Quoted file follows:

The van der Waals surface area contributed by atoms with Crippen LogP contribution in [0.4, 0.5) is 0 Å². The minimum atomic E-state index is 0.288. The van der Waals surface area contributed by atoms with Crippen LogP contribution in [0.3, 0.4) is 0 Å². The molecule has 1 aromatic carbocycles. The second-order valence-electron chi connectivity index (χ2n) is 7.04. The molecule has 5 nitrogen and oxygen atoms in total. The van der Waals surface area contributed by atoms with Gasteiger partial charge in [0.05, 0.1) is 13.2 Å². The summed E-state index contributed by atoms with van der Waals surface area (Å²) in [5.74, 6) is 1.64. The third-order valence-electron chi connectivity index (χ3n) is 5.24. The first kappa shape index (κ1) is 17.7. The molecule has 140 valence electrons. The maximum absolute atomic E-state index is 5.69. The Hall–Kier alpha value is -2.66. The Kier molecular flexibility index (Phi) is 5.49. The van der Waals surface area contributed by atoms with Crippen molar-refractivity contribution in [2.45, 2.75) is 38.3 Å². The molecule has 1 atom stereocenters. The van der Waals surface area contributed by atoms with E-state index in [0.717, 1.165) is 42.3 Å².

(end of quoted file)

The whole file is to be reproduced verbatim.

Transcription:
The van der Waals surface area contributed by atoms with Crippen LogP contribution in [0.4, 0.5) is 0 Å². The minimum atomic E-state index is 0.288. The van der Waals surface area contributed by atoms with Crippen LogP contribution in [0.3, 0.4) is 0 Å². The molecule has 1 aromatic carbocycles. The second-order valence-electron chi connectivity index (χ2n) is 7.04. The molecule has 5 nitrogen and oxygen atoms in total. The van der Waals surface area contributed by atoms with Gasteiger partial charge in [0.05, 0.1) is 13.2 Å². The summed E-state index contributed by atoms with van der Waals surface area (Å²) in [5.74, 6) is 1.64. The third-order valence-electron chi connectivity index (χ3n) is 5.24. The first kappa shape index (κ1) is 17.7. The molecule has 140 valence electrons. The maximum absolute atomic E-state index is 5.69. The Hall–Kier alpha value is -2.66. The Kier molecular flexibility index (Phi) is 5.49. The van der Waals surface area contributed by atoms with Crippen molar-refractivity contribution in [2.45, 2.75) is 38.3 Å². The molecule has 1 atom stereocenters. The van der Waals surface area contributed by atoms with E-state index in [0.717, 1.165) is 42.3 Å².